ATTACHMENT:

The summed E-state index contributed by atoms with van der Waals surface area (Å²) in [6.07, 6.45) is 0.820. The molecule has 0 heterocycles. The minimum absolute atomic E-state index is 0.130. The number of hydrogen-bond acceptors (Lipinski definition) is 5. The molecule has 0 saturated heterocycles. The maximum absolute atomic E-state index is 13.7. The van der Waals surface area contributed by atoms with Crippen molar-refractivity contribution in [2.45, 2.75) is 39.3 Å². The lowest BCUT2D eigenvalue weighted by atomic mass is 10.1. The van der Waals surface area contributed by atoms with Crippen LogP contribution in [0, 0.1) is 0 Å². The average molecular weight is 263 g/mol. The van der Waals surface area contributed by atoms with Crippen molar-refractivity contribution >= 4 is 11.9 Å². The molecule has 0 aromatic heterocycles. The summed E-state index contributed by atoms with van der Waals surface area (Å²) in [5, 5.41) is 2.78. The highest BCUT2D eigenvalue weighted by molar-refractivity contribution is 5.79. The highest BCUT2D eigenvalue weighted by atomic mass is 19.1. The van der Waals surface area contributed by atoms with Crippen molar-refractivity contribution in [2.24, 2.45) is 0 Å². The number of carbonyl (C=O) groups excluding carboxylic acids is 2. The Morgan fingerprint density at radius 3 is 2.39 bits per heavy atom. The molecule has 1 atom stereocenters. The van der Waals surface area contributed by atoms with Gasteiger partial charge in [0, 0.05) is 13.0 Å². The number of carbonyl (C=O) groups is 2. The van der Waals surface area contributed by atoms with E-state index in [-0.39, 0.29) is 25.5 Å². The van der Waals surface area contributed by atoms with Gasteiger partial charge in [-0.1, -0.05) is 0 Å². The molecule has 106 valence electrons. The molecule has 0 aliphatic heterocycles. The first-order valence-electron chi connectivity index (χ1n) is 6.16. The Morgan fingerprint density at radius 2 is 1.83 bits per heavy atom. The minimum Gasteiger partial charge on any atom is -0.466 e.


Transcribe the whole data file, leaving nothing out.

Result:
The summed E-state index contributed by atoms with van der Waals surface area (Å²) in [6.07, 6.45) is 0.820. The molecule has 0 heterocycles. The minimum absolute atomic E-state index is 0.130. The number of hydrogen-bond acceptors (Lipinski definition) is 5. The molecule has 0 saturated heterocycles. The maximum absolute atomic E-state index is 13.7. The van der Waals surface area contributed by atoms with Crippen molar-refractivity contribution in [2.45, 2.75) is 39.3 Å². The lowest BCUT2D eigenvalue weighted by atomic mass is 10.1. The van der Waals surface area contributed by atoms with Crippen LogP contribution in [0, 0.1) is 0 Å². The average molecular weight is 263 g/mol. The van der Waals surface area contributed by atoms with Crippen molar-refractivity contribution >= 4 is 11.9 Å². The molecule has 0 aromatic heterocycles. The summed E-state index contributed by atoms with van der Waals surface area (Å²) in [5, 5.41) is 2.78. The highest BCUT2D eigenvalue weighted by molar-refractivity contribution is 5.79. The highest BCUT2D eigenvalue weighted by atomic mass is 19.1. The van der Waals surface area contributed by atoms with Crippen molar-refractivity contribution in [2.24, 2.45) is 0 Å². The number of carbonyl (C=O) groups excluding carboxylic acids is 2. The Morgan fingerprint density at radius 3 is 2.39 bits per heavy atom. The molecule has 1 atom stereocenters. The van der Waals surface area contributed by atoms with Gasteiger partial charge in [0, 0.05) is 13.0 Å². The number of carbonyl (C=O) groups is 2. The van der Waals surface area contributed by atoms with E-state index in [-0.39, 0.29) is 25.5 Å². The van der Waals surface area contributed by atoms with Gasteiger partial charge in [-0.1, -0.05) is 0 Å². The molecule has 106 valence electrons. The molecule has 0 aliphatic heterocycles. The first-order valence-electron chi connectivity index (χ1n) is 6.16. The Morgan fingerprint density at radius 2 is 1.83 bits per heavy atom. The minimum Gasteiger partial charge on any atom is -0.466 e.